New York is a very large coastal borough (i.e. on the ocean, a bay, or inlet) located in the state of New York. With a population of 1,694,251 people and 310 constituent neighborhoods, New York is the third largest community in New York. New York has an unusually large stock of pre-World War II architecture, making it one of the older and more historic boroughs.
New York home prices are not only among the most expensive in New York, but New York real estate also consistently ranks among the most expensive in America.
Of important note, New York is also a borough of artists. New York has more artists, designers and people working in media than 90% of the communities in America. This concentration of artists helps shape New York’s character.
Also of interest is that New York has more people living here who work in computers and math than 95% of the places in the US.
A relatively large number of people in New York telecommute to their jobs. Overall, about 16.98% of the workforce works from home. While this may seem like a small number, as a fraction of the total workforce it ranks among the highest in the country. These workers are often telecommuters who work in knowledge-based, white-collar professions. For example, Silicon Valley has large numbers of people who telecommute. Other at-home workers may be self-employed people who operate small businesses out of their homes.
New York is one of the most attractive larger cities for people who are young, single, educated, and upwardly-mobile career starters. This makes it a good place to live for young singles in their 20s and 30s and who have undergraduate or graduate degrees and are starting their professional careers. Although New York is a large city, this demographic is significant enough that young professionals will find many others like themselves here, with really good opportunities for friendships, recreation, romance, and more.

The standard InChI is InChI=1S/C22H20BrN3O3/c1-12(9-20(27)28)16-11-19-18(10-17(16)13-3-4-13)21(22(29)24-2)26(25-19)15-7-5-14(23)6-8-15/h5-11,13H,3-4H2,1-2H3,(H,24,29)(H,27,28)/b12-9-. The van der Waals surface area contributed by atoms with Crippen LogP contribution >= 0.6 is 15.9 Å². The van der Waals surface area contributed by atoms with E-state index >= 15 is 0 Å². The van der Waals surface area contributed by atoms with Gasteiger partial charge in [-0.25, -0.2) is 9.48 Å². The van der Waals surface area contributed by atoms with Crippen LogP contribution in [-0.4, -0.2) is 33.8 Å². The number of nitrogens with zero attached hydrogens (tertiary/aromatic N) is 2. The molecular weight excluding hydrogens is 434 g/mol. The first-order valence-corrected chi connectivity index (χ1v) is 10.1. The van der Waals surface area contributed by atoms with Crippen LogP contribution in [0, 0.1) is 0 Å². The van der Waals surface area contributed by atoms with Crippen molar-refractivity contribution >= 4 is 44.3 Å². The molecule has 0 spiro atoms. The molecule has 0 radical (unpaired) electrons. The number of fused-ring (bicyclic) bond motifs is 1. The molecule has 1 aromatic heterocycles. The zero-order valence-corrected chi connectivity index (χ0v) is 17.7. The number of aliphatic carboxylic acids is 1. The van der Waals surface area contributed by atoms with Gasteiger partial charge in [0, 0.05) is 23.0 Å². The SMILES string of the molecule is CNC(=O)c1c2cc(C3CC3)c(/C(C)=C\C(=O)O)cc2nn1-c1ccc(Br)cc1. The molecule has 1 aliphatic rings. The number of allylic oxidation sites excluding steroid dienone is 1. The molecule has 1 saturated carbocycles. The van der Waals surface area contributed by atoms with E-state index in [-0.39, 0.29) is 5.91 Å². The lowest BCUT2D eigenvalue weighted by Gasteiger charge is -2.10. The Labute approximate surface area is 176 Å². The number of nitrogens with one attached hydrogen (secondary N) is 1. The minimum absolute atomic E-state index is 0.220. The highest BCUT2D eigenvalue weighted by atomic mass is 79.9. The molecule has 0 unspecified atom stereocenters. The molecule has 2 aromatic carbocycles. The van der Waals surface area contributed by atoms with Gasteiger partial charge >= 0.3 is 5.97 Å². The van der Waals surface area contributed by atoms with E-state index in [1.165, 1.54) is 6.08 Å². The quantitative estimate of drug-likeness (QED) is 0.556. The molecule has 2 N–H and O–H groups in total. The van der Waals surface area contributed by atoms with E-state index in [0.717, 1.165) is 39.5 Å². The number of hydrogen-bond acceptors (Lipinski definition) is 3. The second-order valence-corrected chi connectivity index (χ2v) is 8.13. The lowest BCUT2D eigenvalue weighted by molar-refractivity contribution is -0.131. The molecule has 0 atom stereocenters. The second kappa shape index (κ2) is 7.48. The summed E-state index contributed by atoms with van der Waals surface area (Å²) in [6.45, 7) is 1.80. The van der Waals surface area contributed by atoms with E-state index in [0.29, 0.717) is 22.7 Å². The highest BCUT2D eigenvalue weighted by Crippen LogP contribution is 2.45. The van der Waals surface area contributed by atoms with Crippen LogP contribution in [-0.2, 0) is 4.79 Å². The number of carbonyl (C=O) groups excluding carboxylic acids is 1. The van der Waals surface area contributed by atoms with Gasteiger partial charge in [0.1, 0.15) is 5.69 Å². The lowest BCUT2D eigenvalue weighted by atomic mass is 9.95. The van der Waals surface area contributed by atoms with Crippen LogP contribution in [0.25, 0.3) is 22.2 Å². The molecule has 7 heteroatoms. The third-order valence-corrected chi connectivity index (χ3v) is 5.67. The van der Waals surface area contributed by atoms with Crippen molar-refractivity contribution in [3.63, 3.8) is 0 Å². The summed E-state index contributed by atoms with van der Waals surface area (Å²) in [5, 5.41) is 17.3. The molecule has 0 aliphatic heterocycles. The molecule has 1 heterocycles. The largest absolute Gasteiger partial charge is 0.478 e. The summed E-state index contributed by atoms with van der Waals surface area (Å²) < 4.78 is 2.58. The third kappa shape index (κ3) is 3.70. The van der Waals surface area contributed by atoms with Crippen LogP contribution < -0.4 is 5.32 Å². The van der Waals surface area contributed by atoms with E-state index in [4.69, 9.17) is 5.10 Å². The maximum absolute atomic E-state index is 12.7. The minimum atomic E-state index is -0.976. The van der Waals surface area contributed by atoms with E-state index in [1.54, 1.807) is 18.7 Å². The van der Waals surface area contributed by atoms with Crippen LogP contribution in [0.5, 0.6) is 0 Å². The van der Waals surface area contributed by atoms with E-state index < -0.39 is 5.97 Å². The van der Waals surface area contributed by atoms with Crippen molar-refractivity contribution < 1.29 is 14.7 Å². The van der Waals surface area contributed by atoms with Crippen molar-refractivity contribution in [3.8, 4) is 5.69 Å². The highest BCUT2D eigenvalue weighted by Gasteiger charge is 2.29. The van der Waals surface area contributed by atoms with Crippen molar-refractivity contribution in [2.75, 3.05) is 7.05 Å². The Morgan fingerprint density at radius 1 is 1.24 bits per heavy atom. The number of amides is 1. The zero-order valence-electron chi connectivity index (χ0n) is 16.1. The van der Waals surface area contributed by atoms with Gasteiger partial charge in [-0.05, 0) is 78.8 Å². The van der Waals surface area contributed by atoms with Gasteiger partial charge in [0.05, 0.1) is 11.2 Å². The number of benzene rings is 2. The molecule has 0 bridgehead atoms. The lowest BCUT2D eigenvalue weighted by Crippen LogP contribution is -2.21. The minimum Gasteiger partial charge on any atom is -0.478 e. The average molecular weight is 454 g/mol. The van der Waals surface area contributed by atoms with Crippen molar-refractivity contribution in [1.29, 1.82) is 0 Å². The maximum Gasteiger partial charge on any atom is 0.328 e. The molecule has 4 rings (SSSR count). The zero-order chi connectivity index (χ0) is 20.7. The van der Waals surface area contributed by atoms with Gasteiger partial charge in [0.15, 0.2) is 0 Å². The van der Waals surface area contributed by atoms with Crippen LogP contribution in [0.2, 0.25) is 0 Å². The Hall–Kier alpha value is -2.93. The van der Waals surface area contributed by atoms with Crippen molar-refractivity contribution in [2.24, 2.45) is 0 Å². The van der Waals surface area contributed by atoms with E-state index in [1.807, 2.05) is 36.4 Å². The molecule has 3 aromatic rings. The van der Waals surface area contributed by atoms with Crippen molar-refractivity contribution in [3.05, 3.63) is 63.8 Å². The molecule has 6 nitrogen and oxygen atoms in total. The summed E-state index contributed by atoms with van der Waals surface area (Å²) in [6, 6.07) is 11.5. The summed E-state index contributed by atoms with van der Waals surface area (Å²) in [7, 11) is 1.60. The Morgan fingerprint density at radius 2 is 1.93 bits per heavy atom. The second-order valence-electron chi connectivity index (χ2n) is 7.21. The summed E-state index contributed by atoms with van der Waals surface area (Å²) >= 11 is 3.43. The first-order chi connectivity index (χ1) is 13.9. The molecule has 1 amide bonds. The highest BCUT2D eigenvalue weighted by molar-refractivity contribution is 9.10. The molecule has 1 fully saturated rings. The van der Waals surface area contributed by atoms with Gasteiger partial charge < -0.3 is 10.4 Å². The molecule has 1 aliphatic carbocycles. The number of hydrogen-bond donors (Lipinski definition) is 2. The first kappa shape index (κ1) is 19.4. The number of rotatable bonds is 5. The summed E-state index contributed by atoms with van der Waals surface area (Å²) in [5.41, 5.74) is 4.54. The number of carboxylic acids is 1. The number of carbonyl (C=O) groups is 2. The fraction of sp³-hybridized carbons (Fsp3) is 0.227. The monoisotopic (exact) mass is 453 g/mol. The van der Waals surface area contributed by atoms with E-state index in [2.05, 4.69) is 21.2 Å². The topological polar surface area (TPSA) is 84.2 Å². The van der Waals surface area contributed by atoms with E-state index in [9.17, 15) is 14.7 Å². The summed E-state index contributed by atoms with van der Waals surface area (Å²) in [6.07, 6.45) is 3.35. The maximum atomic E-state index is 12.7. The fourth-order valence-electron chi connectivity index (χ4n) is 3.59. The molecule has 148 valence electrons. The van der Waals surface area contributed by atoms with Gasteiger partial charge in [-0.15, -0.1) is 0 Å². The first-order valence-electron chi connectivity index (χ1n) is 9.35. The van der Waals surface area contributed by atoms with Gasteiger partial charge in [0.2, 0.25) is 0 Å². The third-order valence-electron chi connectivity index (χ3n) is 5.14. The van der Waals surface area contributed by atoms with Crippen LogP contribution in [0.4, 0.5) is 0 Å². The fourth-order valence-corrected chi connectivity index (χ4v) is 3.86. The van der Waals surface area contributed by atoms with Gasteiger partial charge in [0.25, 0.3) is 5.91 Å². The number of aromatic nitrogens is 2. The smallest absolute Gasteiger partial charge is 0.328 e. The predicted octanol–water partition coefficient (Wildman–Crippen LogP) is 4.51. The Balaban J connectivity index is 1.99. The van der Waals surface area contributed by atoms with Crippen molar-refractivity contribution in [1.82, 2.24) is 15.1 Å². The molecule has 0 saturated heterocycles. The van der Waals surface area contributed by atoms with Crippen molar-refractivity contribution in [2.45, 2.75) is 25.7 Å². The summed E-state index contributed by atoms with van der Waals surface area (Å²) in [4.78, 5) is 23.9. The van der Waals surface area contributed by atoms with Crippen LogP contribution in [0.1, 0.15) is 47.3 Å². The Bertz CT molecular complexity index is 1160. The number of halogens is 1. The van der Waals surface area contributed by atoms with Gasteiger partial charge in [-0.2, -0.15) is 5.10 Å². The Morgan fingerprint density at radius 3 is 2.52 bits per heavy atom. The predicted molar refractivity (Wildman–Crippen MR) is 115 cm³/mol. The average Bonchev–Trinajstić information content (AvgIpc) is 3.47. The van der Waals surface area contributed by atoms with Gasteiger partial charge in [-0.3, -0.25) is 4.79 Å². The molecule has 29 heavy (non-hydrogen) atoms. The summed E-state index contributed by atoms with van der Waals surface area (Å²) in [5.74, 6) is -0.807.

New York is also nautical, which means that parts of it are somewhat historic and touch the ocean or tidal bodies of water, such as inlets and bays. Quite often, nautical areas such as these attract visitors and locals who come to enjoy the scenery and various waterfront activities.
In New York, however, the average commute to work is quite long. On average, people spend 33.07 minutes each day getting to work, which is significantly higher than the national average. One bright side is that local public transit is widely used, so it may be an option to avoid the headache of driving in the heavy traffic by leaving the car at home and taking transit. In addition, the borough is also quite pedestrian-friendly, because many neighborhoods are very dense and have amenities close enough together that people find it feasible to get around on foot.
One of the benefits of being a big city like New York is having a public transportation system, but in New York the transit system is the mode of choice for lots of people getting to and from work every day. You will find many people using the subway for their daily commute, even though other transportation options exist. If you ask these commuters, many will tell you that not having to drive in the snarl of big city traffic is one of main reasons for leaving the car at home, or even not owning a car at all. With so many people taking the subway New York benefits from a reduction in air pollution and traffic.
If knowledge is power, New York is a pretty powerful place. 62.55% of the adults in New York have earned a 4-year college degree, masters degree, MD, law degree, or even PhD. Compare that to the national average of 21.84% for all cities and towns.
The per capita income in New York in 2018 was $83,008, which is wealthy relative to New York and the nation. This equates to an annual income of $332,032 for a family of four. However, New York contains both very wealthy and poor people as well.
New York is an extremely ethnically-diverse borough. The people who call New York home describe themselves as belonging to a variety of racial and ethnic groups. The greatest number of New York residents report their race to be White, followed by Black or African-American. New York also has a sizeable Hispanic population (people of Hispanic origin can be of any race). People of Hispanic or Latino origin account for 25.65% of the borough’s residents. Important ancestries of people in New York include Irish, Italian, German, English, and Polish.
Foreign born people are also an important part of New York's cultural character, accounting for 27.93% of the borough’s population.
The most common language spoken in New York is English. Other important languages spoken here include Spanish and Chinese.